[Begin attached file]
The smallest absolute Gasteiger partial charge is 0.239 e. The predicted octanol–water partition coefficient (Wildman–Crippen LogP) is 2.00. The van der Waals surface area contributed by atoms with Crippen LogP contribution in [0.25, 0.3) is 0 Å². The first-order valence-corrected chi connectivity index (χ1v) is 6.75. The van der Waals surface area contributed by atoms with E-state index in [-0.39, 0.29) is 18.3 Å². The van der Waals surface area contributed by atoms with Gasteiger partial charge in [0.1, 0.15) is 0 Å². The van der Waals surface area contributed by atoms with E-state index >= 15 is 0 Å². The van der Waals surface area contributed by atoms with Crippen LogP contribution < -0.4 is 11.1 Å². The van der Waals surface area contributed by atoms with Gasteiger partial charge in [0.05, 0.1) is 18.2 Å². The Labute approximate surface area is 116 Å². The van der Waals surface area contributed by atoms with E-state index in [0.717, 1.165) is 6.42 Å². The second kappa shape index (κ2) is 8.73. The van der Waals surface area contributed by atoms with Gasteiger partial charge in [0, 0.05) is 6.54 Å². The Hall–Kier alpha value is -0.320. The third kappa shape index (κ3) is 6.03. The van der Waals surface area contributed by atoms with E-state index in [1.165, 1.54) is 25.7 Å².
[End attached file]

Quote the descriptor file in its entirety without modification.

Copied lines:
The smallest absolute Gasteiger partial charge is 0.239 e. The predicted octanol–water partition coefficient (Wildman–Crippen LogP) is 2.00. The van der Waals surface area contributed by atoms with Crippen LogP contribution in [0.25, 0.3) is 0 Å². The first-order valence-corrected chi connectivity index (χ1v) is 6.75. The van der Waals surface area contributed by atoms with E-state index in [-0.39, 0.29) is 18.3 Å². The van der Waals surface area contributed by atoms with Gasteiger partial charge in [0.1, 0.15) is 0 Å². The van der Waals surface area contributed by atoms with E-state index >= 15 is 0 Å². The van der Waals surface area contributed by atoms with Crippen LogP contribution < -0.4 is 11.1 Å². The van der Waals surface area contributed by atoms with Gasteiger partial charge in [0.05, 0.1) is 18.2 Å². The Labute approximate surface area is 116 Å². The van der Waals surface area contributed by atoms with E-state index in [0.717, 1.165) is 6.42 Å². The second kappa shape index (κ2) is 8.73. The van der Waals surface area contributed by atoms with Gasteiger partial charge in [0, 0.05) is 6.54 Å². The Hall–Kier alpha value is -0.320. The third kappa shape index (κ3) is 6.03. The van der Waals surface area contributed by atoms with E-state index in [1.165, 1.54) is 25.7 Å².